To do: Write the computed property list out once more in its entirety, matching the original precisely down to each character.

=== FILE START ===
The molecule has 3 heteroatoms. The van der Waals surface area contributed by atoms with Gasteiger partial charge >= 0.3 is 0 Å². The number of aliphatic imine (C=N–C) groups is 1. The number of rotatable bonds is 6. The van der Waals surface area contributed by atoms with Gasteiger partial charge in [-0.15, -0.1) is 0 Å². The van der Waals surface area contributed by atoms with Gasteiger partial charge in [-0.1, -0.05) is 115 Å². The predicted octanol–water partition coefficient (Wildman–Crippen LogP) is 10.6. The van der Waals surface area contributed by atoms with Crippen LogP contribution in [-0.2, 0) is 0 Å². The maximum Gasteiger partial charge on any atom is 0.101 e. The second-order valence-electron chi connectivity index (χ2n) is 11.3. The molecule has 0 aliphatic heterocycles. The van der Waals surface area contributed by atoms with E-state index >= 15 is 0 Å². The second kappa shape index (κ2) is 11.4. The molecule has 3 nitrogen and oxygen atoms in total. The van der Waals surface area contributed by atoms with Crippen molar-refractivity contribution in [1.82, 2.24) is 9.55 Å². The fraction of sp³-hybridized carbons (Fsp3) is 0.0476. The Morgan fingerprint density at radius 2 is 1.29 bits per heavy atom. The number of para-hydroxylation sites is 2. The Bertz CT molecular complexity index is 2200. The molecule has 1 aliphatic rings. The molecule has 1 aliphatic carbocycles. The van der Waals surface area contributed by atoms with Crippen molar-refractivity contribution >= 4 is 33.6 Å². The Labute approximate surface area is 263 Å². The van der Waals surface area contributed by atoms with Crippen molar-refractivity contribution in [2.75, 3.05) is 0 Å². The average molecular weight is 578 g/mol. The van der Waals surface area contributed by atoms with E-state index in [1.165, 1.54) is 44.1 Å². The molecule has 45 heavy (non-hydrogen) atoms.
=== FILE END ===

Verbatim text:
The molecule has 3 heteroatoms. The van der Waals surface area contributed by atoms with Gasteiger partial charge >= 0.3 is 0 Å². The number of aliphatic imine (C=N–C) groups is 1. The number of rotatable bonds is 6. The van der Waals surface area contributed by atoms with Gasteiger partial charge in [-0.15, -0.1) is 0 Å². The van der Waals surface area contributed by atoms with Gasteiger partial charge in [-0.1, -0.05) is 115 Å². The predicted octanol–water partition coefficient (Wildman–Crippen LogP) is 10.6. The van der Waals surface area contributed by atoms with Crippen LogP contribution in [-0.2, 0) is 0 Å². The maximum Gasteiger partial charge on any atom is 0.101 e. The second-order valence-electron chi connectivity index (χ2n) is 11.3. The molecule has 0 aliphatic heterocycles. The van der Waals surface area contributed by atoms with E-state index >= 15 is 0 Å². The second kappa shape index (κ2) is 11.4. The molecule has 3 nitrogen and oxygen atoms in total. The van der Waals surface area contributed by atoms with Crippen molar-refractivity contribution in [1.82, 2.24) is 9.55 Å². The fraction of sp³-hybridized carbons (Fsp3) is 0.0476. The Morgan fingerprint density at radius 2 is 1.29 bits per heavy atom. The number of para-hydroxylation sites is 2. The Bertz CT molecular complexity index is 2200. The molecule has 1 aliphatic rings. The molecule has 1 aliphatic carbocycles. The van der Waals surface area contributed by atoms with Crippen molar-refractivity contribution >= 4 is 33.6 Å². The Labute approximate surface area is 263 Å². The van der Waals surface area contributed by atoms with Crippen molar-refractivity contribution in [2.75, 3.05) is 0 Å². The average molecular weight is 578 g/mol. The van der Waals surface area contributed by atoms with E-state index in [1.165, 1.54) is 44.1 Å². The molecule has 45 heavy (non-hydrogen) atoms.